For G-20 Leaders, 1933 Summit Holds Lessons
This week, President Obama and other world leaders gather in London to confront an international economic crisis. The same thing happened in 1933, as the world was grappling with the Great Depression.
Obama, who arrived Tuesday in London ahead of a summit with leaders of the Group of 20 countries, says he will push for international action to restore economic growth. The statesmen who gathered 76 years ago had similar goals. But the parallel is disturbing: The 1933 economic conference collapsed in failure.
The world was in desperate economic shape at the time. Banks were failing everywhere. People were hungry and out of work. Global trade had come to a screeching halt. The World Economic Conference in London in June 1933 was seen as a last chance to turn things around. King George himself greeted the delegates in somber tones.
"At this time of widespread economic distress, it is with a feeling of deep responsibility that I welcome you to this country," he said at the time.
Optimism Despite Dark Mood
The thousand or so conference attendees filled the lofty hall of London's Geological Museum. Almost every nation on Earth was represented. In his keynote address, George V pleaded with the delegates to look beyond their narrow national interests.
"In the face of a crisis, which all realize and acknowledge, I appeal to you all to cooperate for the sake of the ultimate good of the whole world," he said.
The mood was dark, but there was still hope: The United States had a dynamic new president, Franklin Delano Roosevelt. He had taken office just three months earlier, and the world was waiting to see what he would do.
"In 1933, you want to imagine Europe on the brink: Hitler has just been elected. France is wondering: What next? We have Mussolini in Italy, all this is going on, and countries are looking to the U.S. to show leadership," says Amity Shlaes, the author of The Forgotten Man: A New History of the Great Depression.
Actually, it was the United States that was largely responsible for the collapse of global trade. The Smoot-Hawley Act, passed in 1930, raised tariffs on more than 20,000 imported goods and triggered retaliation by countries around the world.
Fighting Protectionist Tendencies
A top priority of the London conference was to reverse the protectionist trend. The U.S. delegation was led by Secretary of State Cordell Hull, who saw the need to revive international trade. Before leaving, he asked Roosevelt to undo Smoot-Hawley.
"What Cordell Hull was saying was, 'Please let me have some new freer-trade legislation in the U.S. Then I can come with something in my hand to London and maybe we can agree again and stop our reprisals and our tariffs,' " Shlaes says.
Another parallel with today: Countries have again moved toward protectionist policies — from the "Buy America" provision in the U.S. stimulus bill to import tariffs in countries like South Korea.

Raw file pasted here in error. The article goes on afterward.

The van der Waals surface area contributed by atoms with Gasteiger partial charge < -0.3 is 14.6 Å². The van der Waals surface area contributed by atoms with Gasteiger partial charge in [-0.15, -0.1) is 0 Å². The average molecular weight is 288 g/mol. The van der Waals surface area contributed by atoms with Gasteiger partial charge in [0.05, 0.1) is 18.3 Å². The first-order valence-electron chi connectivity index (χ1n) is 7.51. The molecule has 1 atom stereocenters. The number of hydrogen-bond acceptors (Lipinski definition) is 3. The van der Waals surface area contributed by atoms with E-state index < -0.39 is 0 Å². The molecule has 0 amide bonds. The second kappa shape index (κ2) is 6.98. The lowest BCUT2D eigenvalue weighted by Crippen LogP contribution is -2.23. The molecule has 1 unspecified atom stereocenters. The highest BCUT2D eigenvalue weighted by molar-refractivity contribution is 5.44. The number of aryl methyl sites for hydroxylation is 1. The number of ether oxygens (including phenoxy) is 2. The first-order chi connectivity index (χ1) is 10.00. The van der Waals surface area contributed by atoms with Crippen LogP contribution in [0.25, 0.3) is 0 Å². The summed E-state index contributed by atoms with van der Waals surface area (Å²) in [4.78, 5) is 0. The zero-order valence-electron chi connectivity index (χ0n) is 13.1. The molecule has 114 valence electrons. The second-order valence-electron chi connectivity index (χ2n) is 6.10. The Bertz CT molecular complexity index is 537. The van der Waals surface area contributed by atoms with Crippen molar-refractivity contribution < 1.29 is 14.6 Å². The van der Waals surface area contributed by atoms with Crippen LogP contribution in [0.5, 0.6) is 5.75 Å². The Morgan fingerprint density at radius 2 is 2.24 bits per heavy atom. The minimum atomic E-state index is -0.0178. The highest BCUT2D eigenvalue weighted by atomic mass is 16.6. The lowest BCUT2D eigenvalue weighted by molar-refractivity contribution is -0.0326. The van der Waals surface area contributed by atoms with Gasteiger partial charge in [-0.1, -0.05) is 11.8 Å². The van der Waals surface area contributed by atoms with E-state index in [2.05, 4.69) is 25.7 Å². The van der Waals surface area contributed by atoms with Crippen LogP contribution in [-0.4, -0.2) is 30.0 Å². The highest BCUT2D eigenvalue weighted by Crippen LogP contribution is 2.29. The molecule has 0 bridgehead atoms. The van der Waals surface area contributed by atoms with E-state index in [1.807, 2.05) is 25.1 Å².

Martin Wolf, economics commentator for the Financial Times newspaper, says during times of high unemployment, it is natural for politicians to want to protect domestic industries.
"They start looking around, and they think, goods coming into their country, that's not helping us," Wolf says. "They look at domestic workers, and they think: 'How can I make work for these people?'
"They find dealing with their foreign counterparts very difficult; it takes a long time. They want to do things at once and urgently. So they start taking action at home."
In 1933, the temptation to protect U.S. workers was so strong that Roosevelt was unable to overturn Smoot-Hawley.
Shlaes, now a fellow at the Council on Foreign Relations, says Hull was still on a ship en route to the London conference when, to his great dismay, he learned he would have nothing new to offer on trade.
"Hull said, 'Here I am traveling to London in the hopes of negotiating free trade, and my hands are empty.' By the end of his journey over, he was already disappointed and yet he knew, and he was prophetic, that trade was an important part of peace," Shlaes says.
Lessons From The 1933 Conference
The London conference lasted about six weeks, but it accomplished little. Hull went home in despair. Hitler proceeded in Germany with the program he called "national socialism." Other European governments concluded that the United States was ignoring the developing threats on the Continent. The Depression deepened and, within a few years, the world was at war.
Could it happen again? Not likely. There is no Hitler lurking in the shadows. International organizations now bind countries together. And the Financial Times' Wolf says we're all wiser.
"Though it's a long time ago, at some level, everybody does know what happened in the '30s," he says. "There is a pretty strong sense, even now, that this is not an experience we want to repeat.
"We know how bad it is, and it's terrifying we've gotten so close. We really don't want to repeat all that."
Still, there is a lesson to be drawn from the London conference of 1933: King George urged nations then to work together for "the good of the whole world." They chose not to, and the whole world paid the price.